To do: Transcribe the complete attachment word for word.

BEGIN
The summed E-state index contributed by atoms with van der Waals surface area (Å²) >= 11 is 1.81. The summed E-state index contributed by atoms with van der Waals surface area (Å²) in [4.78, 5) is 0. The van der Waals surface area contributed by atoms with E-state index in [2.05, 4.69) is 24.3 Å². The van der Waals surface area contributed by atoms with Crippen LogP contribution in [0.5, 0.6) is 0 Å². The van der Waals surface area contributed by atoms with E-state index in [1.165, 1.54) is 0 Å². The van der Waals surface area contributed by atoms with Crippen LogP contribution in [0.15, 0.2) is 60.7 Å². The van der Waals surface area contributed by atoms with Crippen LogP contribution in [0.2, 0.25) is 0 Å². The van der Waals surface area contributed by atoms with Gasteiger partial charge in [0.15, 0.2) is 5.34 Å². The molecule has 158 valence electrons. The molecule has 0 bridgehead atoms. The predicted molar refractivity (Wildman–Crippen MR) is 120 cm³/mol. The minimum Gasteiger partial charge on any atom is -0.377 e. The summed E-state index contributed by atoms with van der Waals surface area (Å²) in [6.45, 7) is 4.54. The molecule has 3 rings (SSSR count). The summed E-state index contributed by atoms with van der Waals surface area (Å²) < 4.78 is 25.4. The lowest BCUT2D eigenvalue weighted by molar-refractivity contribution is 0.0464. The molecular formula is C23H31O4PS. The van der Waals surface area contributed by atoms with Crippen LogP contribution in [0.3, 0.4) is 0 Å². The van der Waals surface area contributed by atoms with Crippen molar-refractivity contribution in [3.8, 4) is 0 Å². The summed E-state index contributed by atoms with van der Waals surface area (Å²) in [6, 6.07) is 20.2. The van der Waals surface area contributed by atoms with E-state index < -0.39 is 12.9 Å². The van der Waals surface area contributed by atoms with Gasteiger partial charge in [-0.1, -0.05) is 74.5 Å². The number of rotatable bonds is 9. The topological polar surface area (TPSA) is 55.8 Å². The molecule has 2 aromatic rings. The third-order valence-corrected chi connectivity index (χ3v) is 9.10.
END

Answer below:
The summed E-state index contributed by atoms with van der Waals surface area (Å²) >= 11 is 1.81. The summed E-state index contributed by atoms with van der Waals surface area (Å²) in [4.78, 5) is 0. The van der Waals surface area contributed by atoms with E-state index in [2.05, 4.69) is 24.3 Å². The van der Waals surface area contributed by atoms with Crippen LogP contribution in [0.5, 0.6) is 0 Å². The van der Waals surface area contributed by atoms with E-state index in [1.165, 1.54) is 0 Å². The van der Waals surface area contributed by atoms with Crippen LogP contribution in [0.15, 0.2) is 60.7 Å². The van der Waals surface area contributed by atoms with Crippen LogP contribution in [0.2, 0.25) is 0 Å². The van der Waals surface area contributed by atoms with Gasteiger partial charge in [0.15, 0.2) is 5.34 Å². The molecule has 158 valence electrons. The molecule has 0 bridgehead atoms. The predicted molar refractivity (Wildman–Crippen MR) is 120 cm³/mol. The minimum Gasteiger partial charge on any atom is -0.377 e. The summed E-state index contributed by atoms with van der Waals surface area (Å²) in [6.45, 7) is 4.54. The molecule has 3 rings (SSSR count). The summed E-state index contributed by atoms with van der Waals surface area (Å²) < 4.78 is 25.4. The lowest BCUT2D eigenvalue weighted by molar-refractivity contribution is 0.0464. The molecular formula is C23H31O4PS. The van der Waals surface area contributed by atoms with Crippen LogP contribution in [0.3, 0.4) is 0 Å². The van der Waals surface area contributed by atoms with Crippen molar-refractivity contribution in [3.8, 4) is 0 Å². The summed E-state index contributed by atoms with van der Waals surface area (Å²) in [6, 6.07) is 20.2. The van der Waals surface area contributed by atoms with E-state index < -0.39 is 12.9 Å². The van der Waals surface area contributed by atoms with Gasteiger partial charge in [-0.1, -0.05) is 74.5 Å². The number of rotatable bonds is 9. The topological polar surface area (TPSA) is 55.8 Å². The molecule has 2 aromatic rings. The third-order valence-corrected chi connectivity index (χ3v) is 9.10.